Stop and search
We use this tool to help prevent and detect crime, and help make our communities safer.
The police use stop and search powers to prevent crime and to identify or rule out suspects. This helps us to tackle crime and anti-social behaviour, and prevent more serious crime from occurring. The law says you must stay with the officer while they search you.
The fact that you were stopped and searched doesn't mean that you are under arrest or have done anything wrong. Although the officer is legally required to complete a form, this doesn't amount to you having a police or criminal record.
If there is reasonable suspicion, police can search you for:
- stolen property, weapons, items to commit theft or criminal damage (Police and Criminal Evidence Act 1984 / Firearms Act 1968)
- drugs (Misuse of Drugs Act 1971)
- items linked to terrorism (Terrorism Act 2000)
- alcohol or tobacco products if you are under 18 years old (Young Persons Act 1997)
- in a defined area at a specific time where there is good reason to believe there is a possibility of serious violence, that a person is carrying a dangerous object, or if an offensive weapon used in an incident is being carried in the area (Section 60 Criminal Justice and Public Order Act 1994)
There is more information on the powers the police have on Gov.uk's dedicated page.
You can be stopped by a police officer or a police community support officer (PCSO). The PCSO must be in uniform and can only search you for alcohol, tobacco or under the Terrorism Act 2000. A police officer does not have to be in uniform but if they are not wearing uniform they must show you their warrant card.
All search powers allow you to be searched in a public place and for some, like the Misuse of Drugs Act or Terrorism Act, you can be searched anywhere.
If you are in a public place, you only have to take off your outer clothing and gloves, unless you have been stopped in relation to terrorism or where the officer believes you are using clothes to hide your identity.
If the officer asks you to take off more than this or anything you wear for religious reasons, they must take you somewhere out of public view. In this case, the police officer who searches you must be the same gender as you.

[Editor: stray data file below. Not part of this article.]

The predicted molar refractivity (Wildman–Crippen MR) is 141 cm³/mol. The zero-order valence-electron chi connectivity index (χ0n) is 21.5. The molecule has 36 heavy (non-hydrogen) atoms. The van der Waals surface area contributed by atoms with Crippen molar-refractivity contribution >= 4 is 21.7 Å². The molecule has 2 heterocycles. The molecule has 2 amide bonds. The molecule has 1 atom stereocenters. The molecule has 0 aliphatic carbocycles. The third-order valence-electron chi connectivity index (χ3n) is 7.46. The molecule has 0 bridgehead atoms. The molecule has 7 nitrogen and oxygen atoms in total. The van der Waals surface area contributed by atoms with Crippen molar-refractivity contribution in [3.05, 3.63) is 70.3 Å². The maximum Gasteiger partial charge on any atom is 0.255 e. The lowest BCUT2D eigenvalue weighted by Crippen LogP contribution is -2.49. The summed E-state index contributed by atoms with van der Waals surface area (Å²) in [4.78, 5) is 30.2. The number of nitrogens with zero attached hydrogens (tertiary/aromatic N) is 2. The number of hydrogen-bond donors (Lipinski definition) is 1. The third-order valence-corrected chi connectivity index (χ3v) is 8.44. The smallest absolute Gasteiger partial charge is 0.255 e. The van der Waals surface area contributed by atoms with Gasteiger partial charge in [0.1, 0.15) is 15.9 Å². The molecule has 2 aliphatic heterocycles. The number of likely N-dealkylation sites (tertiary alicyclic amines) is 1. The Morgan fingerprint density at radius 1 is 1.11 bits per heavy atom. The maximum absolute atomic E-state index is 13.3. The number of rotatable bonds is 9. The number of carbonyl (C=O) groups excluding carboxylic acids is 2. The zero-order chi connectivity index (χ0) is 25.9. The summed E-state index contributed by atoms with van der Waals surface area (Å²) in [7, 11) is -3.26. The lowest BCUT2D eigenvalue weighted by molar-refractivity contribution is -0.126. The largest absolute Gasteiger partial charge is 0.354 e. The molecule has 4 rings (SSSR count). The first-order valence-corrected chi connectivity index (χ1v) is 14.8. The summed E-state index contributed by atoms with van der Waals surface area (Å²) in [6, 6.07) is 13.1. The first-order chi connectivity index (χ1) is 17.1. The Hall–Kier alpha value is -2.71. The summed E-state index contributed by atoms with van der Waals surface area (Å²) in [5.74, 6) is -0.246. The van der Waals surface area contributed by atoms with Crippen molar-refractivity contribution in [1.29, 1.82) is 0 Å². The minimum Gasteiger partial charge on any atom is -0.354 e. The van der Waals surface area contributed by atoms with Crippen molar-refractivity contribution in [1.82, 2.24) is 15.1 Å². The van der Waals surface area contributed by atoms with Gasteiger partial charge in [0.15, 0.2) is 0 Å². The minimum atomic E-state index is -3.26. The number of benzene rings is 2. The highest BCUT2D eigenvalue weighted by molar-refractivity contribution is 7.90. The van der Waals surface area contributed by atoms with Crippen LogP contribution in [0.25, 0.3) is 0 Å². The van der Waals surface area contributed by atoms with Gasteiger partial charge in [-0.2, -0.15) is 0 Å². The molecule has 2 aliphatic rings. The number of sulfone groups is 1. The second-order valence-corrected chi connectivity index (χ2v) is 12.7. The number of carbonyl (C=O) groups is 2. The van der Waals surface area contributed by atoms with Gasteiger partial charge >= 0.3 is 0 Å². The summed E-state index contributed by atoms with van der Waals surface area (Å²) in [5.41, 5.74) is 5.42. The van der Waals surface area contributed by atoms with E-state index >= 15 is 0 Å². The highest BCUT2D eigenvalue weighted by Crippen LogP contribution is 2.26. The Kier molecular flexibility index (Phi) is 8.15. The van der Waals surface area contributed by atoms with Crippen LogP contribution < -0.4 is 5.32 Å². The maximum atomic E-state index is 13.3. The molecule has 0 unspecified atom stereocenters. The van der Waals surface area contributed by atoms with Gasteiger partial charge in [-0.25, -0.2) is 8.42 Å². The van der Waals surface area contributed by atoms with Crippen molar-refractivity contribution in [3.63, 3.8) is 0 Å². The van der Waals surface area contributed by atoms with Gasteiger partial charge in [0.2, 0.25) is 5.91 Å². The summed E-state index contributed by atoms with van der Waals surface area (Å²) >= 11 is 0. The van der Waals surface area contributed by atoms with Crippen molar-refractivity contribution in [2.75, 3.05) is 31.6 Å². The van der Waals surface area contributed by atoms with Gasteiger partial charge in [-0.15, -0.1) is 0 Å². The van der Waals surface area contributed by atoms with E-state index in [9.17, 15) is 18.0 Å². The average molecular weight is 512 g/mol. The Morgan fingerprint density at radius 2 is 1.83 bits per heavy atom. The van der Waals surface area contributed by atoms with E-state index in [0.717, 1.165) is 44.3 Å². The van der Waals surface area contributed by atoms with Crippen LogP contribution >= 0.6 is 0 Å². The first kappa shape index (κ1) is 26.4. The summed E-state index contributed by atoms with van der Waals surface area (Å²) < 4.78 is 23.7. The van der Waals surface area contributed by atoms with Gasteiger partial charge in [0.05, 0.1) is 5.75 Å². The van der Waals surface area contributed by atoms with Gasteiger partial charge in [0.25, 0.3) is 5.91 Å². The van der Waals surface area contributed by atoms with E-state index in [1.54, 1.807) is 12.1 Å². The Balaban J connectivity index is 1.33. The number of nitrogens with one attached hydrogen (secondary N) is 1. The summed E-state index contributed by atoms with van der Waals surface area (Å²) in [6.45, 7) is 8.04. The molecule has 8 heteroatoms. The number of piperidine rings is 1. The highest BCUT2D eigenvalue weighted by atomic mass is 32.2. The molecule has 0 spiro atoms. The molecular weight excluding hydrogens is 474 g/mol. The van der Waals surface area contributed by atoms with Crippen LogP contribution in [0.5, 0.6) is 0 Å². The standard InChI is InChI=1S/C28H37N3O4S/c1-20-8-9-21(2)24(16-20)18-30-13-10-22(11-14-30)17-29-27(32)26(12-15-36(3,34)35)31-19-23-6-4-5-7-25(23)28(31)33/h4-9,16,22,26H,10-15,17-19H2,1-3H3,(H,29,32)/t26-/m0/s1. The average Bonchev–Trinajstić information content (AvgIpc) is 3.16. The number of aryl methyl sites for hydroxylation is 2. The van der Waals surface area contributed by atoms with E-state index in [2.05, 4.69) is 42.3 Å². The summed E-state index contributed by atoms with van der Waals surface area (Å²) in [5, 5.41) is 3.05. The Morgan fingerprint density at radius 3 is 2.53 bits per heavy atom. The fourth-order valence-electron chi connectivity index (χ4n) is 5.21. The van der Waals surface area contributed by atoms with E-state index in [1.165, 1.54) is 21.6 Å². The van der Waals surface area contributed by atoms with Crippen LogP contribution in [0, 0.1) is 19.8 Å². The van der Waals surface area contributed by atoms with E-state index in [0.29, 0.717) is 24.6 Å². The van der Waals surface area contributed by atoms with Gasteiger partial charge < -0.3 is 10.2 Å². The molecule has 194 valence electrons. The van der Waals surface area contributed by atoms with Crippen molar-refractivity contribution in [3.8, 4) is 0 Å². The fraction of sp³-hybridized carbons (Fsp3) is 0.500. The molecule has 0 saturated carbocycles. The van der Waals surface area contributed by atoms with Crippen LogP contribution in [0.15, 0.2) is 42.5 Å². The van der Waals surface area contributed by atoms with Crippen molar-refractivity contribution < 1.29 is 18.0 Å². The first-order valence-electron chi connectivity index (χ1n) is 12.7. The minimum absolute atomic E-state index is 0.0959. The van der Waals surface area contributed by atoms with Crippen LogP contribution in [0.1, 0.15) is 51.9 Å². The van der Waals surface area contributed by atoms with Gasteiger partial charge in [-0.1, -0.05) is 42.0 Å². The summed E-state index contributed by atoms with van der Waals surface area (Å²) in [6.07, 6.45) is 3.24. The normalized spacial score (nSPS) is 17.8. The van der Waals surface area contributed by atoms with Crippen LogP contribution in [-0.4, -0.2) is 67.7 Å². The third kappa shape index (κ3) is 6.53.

Our commitment to you
You can expect the officer searching you to be polite and respectful at all times. We'll carry out the search with courtesy, consideration and you should be dealt with quickly and professionally.
You should not be stopped and searched just because of your age, race, ethnic background, nationality, faith, the language you speak or because you have committed a crime in the past.
We will ask you to define your ethnic background, as the officer is required to record this on the form. This will help community representatives make sure the police are using their powers fairly and properly. However, you don't have to disclose your ethnicity if you don't want to.
You should receive a written record of the search at the time of the event; however, because of operational demands, the record may be made available to collect later.
If you want to complain about being searched or the way it was carried out, this record will help identify the circumstances. Police may also use the record at a later date to contact you about anything that may have happened in that area around the time you were stopped.
Best use of stop and search scheme
The principal aims of the stop and search scheme are to achieve greater transparency and increase community involvement in the use of stop and search powers. We are committed to being open and transparent about stop and search and are constantly striving to ensure that the public understand what is being done to improve how the power is used.
We have published our own plan in relation to stop and search following the HM Inspectorate of Constabulary report into these powers.
Our local community trigger process provides us with an opportunity to explain to community groups how stop and search powers are being used when complaints or feedback is received. You can give feedback by completing the trigger application or you can make a complaint, if necessary.
Community observer scheme
We have signed up to this scheme, which allows members of the public to gain an insight into how police officers consider and apply their use of stop and search powers. Find out more about how to observe our work.
We publish data on the outcomes of stop a search and the ethnicity of those stopped and search. Our records are routinely dip-sampled by members of our Independent Advisory Groups, with any issues identified being addressed locally as well as across the organisation. Police.uk publish data based on your local area.